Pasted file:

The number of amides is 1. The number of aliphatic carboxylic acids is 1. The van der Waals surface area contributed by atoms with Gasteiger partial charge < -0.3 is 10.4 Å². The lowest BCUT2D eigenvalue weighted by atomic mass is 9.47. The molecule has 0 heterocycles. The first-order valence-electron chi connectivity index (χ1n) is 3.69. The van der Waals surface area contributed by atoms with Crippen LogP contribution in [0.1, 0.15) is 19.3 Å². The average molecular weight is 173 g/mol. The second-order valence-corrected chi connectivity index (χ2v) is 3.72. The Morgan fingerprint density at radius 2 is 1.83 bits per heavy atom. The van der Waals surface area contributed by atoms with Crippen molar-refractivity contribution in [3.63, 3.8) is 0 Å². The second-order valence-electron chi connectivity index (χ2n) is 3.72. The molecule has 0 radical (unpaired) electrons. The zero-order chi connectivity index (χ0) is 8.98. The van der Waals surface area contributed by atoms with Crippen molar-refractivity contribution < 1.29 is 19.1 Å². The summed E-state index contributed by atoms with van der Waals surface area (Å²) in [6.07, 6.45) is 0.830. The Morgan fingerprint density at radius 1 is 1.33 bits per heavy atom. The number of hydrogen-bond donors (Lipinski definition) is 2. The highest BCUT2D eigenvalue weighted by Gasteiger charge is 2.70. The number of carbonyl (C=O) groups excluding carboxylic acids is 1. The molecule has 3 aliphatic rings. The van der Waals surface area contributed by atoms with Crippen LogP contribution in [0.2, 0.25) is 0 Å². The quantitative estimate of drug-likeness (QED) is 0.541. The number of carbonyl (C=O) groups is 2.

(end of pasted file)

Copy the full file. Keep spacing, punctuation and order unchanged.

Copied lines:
The number of amides is 1. The number of aliphatic carboxylic acids is 1. The van der Waals surface area contributed by atoms with Gasteiger partial charge < -0.3 is 10.4 Å². The lowest BCUT2D eigenvalue weighted by atomic mass is 9.47. The molecule has 0 heterocycles. The first-order valence-electron chi connectivity index (χ1n) is 3.69. The van der Waals surface area contributed by atoms with Crippen LogP contribution in [0.1, 0.15) is 19.3 Å². The average molecular weight is 173 g/mol. The second-order valence-corrected chi connectivity index (χ2v) is 3.72. The Morgan fingerprint density at radius 2 is 1.83 bits per heavy atom. The van der Waals surface area contributed by atoms with Crippen molar-refractivity contribution in [3.63, 3.8) is 0 Å². The second-order valence-electron chi connectivity index (χ2n) is 3.72. The molecule has 0 radical (unpaired) electrons. The zero-order chi connectivity index (χ0) is 8.98. The van der Waals surface area contributed by atoms with Crippen molar-refractivity contribution < 1.29 is 19.1 Å². The summed E-state index contributed by atoms with van der Waals surface area (Å²) in [6.07, 6.45) is 0.830. The Morgan fingerprint density at radius 1 is 1.33 bits per heavy atom. The number of hydrogen-bond donors (Lipinski definition) is 2. The highest BCUT2D eigenvalue weighted by Gasteiger charge is 2.70. The number of carbonyl (C=O) groups excluding carboxylic acids is 1. The molecule has 3 aliphatic rings. The van der Waals surface area contributed by atoms with Crippen LogP contribution in [0.2, 0.25) is 0 Å². The quantitative estimate of drug-likeness (QED) is 0.541. The number of carbonyl (C=O) groups is 2.